To Horst Eckardt

This is an interesting and fundamental problem of Riemann geometry itself. All these equations come from the metric compatibility condition when using a diagonal metric. Solutions could be as follows:

1) A symmetric connection is mathematically allowed but not meaningful in physics.

2) The metric cannot be diagonal, could for example be antisymmetric off diagonal.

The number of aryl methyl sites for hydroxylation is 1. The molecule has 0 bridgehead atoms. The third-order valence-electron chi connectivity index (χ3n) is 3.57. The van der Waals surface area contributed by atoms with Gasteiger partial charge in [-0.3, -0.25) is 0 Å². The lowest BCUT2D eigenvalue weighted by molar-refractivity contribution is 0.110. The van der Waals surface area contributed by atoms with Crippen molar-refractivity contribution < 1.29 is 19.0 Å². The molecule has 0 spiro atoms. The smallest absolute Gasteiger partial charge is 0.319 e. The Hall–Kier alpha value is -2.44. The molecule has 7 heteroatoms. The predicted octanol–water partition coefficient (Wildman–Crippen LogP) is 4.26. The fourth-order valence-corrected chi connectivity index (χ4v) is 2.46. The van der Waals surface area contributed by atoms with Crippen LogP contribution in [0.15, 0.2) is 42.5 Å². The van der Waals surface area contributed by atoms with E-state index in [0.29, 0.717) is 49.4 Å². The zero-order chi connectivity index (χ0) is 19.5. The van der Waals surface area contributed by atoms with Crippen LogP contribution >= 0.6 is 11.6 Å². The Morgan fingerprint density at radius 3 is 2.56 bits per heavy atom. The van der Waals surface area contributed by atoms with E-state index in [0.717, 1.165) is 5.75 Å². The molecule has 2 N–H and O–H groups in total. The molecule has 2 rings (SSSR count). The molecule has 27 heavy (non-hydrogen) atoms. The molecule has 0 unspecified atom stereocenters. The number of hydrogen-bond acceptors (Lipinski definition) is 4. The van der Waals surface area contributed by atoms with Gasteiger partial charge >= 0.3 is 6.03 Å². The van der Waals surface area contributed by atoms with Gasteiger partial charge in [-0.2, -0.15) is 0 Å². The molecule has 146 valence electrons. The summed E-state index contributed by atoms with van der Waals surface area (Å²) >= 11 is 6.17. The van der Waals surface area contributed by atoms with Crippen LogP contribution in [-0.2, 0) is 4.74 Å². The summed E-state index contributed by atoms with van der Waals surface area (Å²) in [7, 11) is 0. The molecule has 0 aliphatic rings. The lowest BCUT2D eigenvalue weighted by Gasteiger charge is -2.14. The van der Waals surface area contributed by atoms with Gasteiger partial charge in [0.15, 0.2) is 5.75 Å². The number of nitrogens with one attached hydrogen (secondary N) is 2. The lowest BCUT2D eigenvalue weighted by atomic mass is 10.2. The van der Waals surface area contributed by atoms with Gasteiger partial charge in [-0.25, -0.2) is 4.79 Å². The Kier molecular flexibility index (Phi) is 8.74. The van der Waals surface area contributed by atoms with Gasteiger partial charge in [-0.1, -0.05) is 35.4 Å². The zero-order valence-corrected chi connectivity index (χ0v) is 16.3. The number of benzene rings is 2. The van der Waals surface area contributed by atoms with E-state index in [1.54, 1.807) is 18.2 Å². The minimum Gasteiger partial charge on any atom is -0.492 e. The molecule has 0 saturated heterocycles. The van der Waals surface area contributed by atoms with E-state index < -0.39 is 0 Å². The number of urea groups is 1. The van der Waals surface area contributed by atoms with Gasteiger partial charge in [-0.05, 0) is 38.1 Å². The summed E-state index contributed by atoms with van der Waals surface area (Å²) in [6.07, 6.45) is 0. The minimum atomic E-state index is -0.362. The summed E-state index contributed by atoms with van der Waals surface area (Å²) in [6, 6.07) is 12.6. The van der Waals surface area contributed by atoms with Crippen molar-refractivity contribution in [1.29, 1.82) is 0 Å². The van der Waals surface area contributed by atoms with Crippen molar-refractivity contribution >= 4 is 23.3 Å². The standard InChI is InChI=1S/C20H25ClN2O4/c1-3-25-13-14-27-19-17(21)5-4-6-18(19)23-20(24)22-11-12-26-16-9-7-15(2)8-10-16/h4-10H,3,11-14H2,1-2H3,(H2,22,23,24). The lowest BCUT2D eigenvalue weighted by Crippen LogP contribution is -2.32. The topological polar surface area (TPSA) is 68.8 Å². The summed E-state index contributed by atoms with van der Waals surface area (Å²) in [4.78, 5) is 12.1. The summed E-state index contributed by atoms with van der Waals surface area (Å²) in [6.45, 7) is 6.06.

The overall problem is to find a metric from the commutator equation, metric compatibility and identity. I think we are making great progress by use of logic without any preconceptions or dogma. A symmetric connection is not allowed in the commutator method, but on a purely mathematical level could exist when the commutator method is not applied. Then it would a purely mathematical construct that is needed for self consistency in metric compatibility, but has no physical meaning. If a fundamental problem is found in Riemann geometry, it is also present in Cartan geometry and indeed all differential geometries. Without an antisymmetric connection there is no torsion. The computer can crunch out a mass of equations and is very useful. This could not have been done of course in 1900 when the subject began. So they probably made several errors that are being uncovered 110 years later.

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